With AIB and BOI share prices having quadrupled over the past few months thanks to increased hopes of a NAMA-based bailout from the taxpayer, it is interesting to note the similiarities with how the situation has developed in the US, as outlined in this piece by the Baseline Scenario guys. On why the administration has not shut down insolvent banks, Johnson and Kwak write:
One reason is that taking over banks has somehow been redefined as “nationalization,” with the images it conjures up of forced confiscation of property. Yet there are no guns involved here. Ordinarily, when an investor puts a large amount of new capital into a bank, it gets some measure of control in return. Yet Treasury has bent over backward to minimize its voting shares, beginning with the initial round of recapitalizations and continuing through the latest Citigroup bailout in February.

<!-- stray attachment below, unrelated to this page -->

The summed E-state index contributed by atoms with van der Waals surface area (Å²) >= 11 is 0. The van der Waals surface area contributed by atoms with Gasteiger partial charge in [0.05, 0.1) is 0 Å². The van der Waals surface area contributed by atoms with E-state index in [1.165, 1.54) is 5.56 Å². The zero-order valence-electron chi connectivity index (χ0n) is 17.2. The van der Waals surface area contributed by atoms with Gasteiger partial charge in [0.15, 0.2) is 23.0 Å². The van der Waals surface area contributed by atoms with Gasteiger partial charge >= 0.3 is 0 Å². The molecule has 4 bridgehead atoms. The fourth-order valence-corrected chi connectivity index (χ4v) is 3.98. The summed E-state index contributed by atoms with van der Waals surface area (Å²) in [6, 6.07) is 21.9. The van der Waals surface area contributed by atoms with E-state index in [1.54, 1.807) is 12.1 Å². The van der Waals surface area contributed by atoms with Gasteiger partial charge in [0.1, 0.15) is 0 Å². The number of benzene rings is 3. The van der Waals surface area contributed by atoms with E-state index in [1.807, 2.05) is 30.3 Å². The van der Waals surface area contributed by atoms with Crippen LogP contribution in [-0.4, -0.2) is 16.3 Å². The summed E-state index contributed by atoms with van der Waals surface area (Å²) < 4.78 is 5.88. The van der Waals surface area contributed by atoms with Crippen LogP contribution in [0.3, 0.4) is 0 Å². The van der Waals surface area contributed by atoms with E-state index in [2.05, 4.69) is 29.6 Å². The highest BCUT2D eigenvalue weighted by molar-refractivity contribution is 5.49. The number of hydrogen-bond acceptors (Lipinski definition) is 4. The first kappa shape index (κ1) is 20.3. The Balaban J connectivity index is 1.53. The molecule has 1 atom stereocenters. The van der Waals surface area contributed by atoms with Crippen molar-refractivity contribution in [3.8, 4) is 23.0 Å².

Perhaps after fighting off charges of “socialism” from the McCain campaign, the Obama administration is wary of any steps that could be described as nationalization. And so instead of insisting on its well-understood duty to shut down failing banks for the public good, it has tied its hands by taking this option off the table.